Details and Description—Using Verbs Rather than Adjectives
By Britney Pieta
(Professor Tammie Bob, Fiction Class, COD Spring semester of 2010)
Oddly, it is the verbs rather than the adjectives a writer chooses that create the strongest images in a reader’s mind. Odd, because early on we learn that adjectives are “describing” words.
What image do you get when you read:
Steve was the fastest runner on the team.
Instead you could say:
“Every race began with a cloud of runners bobbing almost in unison. Then the cloud thinned so you could distinguish individual runners by the color of their shirt. And soon, Steve, a blur of blue, would jet out of the cloud, flying along the track, alone.
Having Steve “jet” and “fly” is more convincing than telling the reader he is the “fastest.” The verbs give the reader something to “see”. But so do nouns and objects, which are key to what is generally referred to as “detail.”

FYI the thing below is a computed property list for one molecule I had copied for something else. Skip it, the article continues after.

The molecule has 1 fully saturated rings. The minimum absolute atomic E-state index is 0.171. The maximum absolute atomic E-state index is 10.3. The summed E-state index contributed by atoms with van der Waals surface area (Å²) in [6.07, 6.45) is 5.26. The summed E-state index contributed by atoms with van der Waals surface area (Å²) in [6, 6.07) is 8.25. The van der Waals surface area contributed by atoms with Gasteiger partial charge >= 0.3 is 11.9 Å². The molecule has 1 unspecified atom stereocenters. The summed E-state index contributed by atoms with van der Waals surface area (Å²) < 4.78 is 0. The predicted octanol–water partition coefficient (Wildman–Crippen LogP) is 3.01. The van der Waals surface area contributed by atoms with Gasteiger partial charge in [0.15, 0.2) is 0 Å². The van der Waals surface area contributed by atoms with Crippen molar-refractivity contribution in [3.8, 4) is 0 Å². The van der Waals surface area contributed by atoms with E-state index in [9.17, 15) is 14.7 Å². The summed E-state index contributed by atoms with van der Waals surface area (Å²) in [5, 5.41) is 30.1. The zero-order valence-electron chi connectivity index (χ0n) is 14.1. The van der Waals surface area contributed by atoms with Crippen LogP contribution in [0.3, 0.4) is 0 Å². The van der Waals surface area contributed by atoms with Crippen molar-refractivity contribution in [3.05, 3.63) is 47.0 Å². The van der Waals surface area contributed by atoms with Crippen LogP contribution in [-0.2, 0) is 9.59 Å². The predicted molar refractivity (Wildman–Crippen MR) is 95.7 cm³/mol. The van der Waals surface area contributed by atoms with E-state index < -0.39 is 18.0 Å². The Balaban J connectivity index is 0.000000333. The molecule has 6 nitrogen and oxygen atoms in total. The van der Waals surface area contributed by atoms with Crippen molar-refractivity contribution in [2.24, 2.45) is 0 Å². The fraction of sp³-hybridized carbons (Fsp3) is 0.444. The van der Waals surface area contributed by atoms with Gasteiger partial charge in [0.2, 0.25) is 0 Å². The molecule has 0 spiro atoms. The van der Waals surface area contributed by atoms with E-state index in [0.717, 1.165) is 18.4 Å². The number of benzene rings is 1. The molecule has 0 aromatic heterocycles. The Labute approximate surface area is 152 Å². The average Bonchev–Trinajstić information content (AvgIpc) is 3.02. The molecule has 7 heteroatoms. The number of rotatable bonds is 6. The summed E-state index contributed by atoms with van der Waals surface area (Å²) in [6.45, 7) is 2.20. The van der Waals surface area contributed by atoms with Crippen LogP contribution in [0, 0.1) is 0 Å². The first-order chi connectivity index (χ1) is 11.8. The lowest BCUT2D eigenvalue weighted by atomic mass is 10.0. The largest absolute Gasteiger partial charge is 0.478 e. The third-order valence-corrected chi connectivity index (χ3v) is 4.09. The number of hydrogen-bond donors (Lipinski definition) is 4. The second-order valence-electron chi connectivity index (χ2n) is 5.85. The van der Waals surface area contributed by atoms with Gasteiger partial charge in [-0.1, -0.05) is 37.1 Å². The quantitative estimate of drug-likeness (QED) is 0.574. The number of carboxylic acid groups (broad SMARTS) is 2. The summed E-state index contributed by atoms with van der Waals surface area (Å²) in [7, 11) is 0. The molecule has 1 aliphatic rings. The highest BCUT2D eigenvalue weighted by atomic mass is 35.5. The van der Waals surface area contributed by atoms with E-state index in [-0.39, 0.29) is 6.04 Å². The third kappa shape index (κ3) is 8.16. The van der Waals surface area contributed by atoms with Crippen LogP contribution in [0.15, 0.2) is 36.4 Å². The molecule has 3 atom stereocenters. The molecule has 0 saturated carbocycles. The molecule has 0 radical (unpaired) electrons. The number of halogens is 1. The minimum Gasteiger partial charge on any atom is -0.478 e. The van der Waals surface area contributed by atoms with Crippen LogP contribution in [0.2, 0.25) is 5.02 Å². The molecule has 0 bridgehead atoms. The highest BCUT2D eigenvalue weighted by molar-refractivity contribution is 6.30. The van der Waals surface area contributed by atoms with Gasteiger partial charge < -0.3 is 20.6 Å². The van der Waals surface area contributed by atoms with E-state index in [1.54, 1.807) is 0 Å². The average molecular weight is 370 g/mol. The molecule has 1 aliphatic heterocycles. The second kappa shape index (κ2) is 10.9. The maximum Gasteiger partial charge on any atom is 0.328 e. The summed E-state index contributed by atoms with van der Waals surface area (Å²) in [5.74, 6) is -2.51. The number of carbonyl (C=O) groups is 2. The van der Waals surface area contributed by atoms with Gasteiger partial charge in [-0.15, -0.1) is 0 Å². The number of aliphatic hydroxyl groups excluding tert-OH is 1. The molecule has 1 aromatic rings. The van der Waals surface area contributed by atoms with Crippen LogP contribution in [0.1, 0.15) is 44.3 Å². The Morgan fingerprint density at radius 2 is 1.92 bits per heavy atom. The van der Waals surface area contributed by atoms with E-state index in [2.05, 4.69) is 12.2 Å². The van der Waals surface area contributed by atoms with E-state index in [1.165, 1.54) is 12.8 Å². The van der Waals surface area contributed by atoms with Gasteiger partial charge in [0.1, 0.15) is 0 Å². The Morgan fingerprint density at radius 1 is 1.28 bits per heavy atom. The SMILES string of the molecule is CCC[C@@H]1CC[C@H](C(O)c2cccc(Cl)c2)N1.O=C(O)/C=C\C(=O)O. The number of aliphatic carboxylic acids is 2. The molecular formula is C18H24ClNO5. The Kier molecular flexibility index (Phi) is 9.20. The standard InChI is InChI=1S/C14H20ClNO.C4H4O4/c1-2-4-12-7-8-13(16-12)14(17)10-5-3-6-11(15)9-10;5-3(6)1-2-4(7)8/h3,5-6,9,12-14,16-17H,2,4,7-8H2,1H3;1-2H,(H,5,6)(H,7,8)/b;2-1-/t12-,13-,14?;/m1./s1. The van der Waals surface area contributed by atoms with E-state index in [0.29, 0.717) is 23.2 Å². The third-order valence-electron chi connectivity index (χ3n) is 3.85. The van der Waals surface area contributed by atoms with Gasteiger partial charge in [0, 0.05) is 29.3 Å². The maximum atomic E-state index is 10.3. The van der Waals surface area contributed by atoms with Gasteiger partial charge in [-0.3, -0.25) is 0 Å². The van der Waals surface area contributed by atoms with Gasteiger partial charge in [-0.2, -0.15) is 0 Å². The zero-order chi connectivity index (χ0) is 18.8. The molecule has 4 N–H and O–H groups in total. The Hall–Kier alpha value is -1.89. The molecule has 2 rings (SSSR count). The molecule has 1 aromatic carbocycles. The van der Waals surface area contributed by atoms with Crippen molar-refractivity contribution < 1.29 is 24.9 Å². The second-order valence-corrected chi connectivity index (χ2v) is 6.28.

As you write, you look around your setting and choose what’s there that reinforces your story, that creates mood and meaning, character, time, significance. You choose how to present those objects. Making these choices is key to your story…if everything is listed, it seems random and boring, over-described. Beginning writers often do this with characters, describing their appearance as if issuing an all points bulletin: Six feet tall, red hair, blue eyes, glasses, goatee, gray tee shirt, jeans, sandals.
Better to choose the details, and work them into the action.
Another example is: “Kevin picked a scrap of food of his red goatee and seemed to consider the long, dusty gray toes splaying from the ragged straps of his sandals before he spoke.”
You get an image of Kevin, and some of his character emerges as well.
The uses, and amount, of significant detail varies by writer, according to their style, sensibility, and era. Some details may be ambiguous, but too often newer writers confuse uncertainty in a reader with their own vague awareness of the story, which results in an unfocused, even pointless narrative.